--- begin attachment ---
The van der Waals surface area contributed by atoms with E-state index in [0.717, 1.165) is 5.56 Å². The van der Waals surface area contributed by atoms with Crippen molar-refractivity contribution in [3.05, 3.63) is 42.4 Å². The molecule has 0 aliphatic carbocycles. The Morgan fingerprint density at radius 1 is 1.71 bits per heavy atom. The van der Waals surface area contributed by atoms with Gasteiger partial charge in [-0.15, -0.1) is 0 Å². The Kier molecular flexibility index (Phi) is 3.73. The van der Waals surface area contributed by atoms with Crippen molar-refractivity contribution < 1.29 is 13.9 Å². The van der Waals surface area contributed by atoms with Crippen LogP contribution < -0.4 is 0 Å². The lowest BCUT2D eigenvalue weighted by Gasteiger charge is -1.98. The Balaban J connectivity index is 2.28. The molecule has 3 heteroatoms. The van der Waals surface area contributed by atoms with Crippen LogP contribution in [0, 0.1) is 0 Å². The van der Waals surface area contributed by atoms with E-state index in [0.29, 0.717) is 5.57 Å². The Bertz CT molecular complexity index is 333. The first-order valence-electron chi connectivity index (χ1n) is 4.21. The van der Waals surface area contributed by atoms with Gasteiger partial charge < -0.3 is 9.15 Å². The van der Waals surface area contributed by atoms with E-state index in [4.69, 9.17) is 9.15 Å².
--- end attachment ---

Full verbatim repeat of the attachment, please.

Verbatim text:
The van der Waals surface area contributed by atoms with E-state index in [0.717, 1.165) is 5.56 Å². The van der Waals surface area contributed by atoms with Crippen molar-refractivity contribution in [3.05, 3.63) is 42.4 Å². The molecule has 0 aliphatic carbocycles. The Morgan fingerprint density at radius 1 is 1.71 bits per heavy atom. The van der Waals surface area contributed by atoms with Gasteiger partial charge in [-0.15, -0.1) is 0 Å². The Kier molecular flexibility index (Phi) is 3.73. The van der Waals surface area contributed by atoms with Crippen molar-refractivity contribution < 1.29 is 13.9 Å². The van der Waals surface area contributed by atoms with Crippen LogP contribution < -0.4 is 0 Å². The lowest BCUT2D eigenvalue weighted by Gasteiger charge is -1.98. The Balaban J connectivity index is 2.28. The molecule has 3 heteroatoms. The van der Waals surface area contributed by atoms with Crippen LogP contribution in [0, 0.1) is 0 Å². The van der Waals surface area contributed by atoms with E-state index in [0.29, 0.717) is 5.57 Å². The Bertz CT molecular complexity index is 333. The first-order valence-electron chi connectivity index (χ1n) is 4.21. The van der Waals surface area contributed by atoms with Gasteiger partial charge < -0.3 is 9.15 Å². The van der Waals surface area contributed by atoms with E-state index in [4.69, 9.17) is 9.15 Å².